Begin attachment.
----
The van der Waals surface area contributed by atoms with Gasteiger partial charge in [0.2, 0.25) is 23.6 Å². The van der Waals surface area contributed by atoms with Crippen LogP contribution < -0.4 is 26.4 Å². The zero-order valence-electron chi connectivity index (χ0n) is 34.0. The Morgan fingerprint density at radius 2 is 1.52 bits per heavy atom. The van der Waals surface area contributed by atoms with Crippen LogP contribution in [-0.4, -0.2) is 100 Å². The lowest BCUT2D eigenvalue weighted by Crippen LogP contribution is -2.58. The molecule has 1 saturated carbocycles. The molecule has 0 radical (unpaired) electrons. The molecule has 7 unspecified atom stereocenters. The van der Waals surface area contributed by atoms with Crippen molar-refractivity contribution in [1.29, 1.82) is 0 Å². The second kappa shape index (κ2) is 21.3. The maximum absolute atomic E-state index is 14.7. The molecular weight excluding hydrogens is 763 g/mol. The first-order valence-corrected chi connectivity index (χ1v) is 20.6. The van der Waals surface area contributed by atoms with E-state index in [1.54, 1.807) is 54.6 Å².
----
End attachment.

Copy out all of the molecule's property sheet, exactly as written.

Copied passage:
The van der Waals surface area contributed by atoms with Gasteiger partial charge in [0.2, 0.25) is 23.6 Å². The van der Waals surface area contributed by atoms with Crippen LogP contribution < -0.4 is 26.4 Å². The zero-order valence-electron chi connectivity index (χ0n) is 34.0. The Morgan fingerprint density at radius 2 is 1.52 bits per heavy atom. The van der Waals surface area contributed by atoms with Crippen LogP contribution in [-0.4, -0.2) is 100 Å². The lowest BCUT2D eigenvalue weighted by Crippen LogP contribution is -2.58. The molecule has 1 saturated carbocycles. The molecule has 0 radical (unpaired) electrons. The molecule has 7 unspecified atom stereocenters. The van der Waals surface area contributed by atoms with Crippen molar-refractivity contribution in [1.29, 1.82) is 0 Å². The second kappa shape index (κ2) is 21.3. The maximum absolute atomic E-state index is 14.7. The molecular weight excluding hydrogens is 763 g/mol. The first-order valence-corrected chi connectivity index (χ1v) is 20.6. The van der Waals surface area contributed by atoms with E-state index in [1.54, 1.807) is 54.6 Å².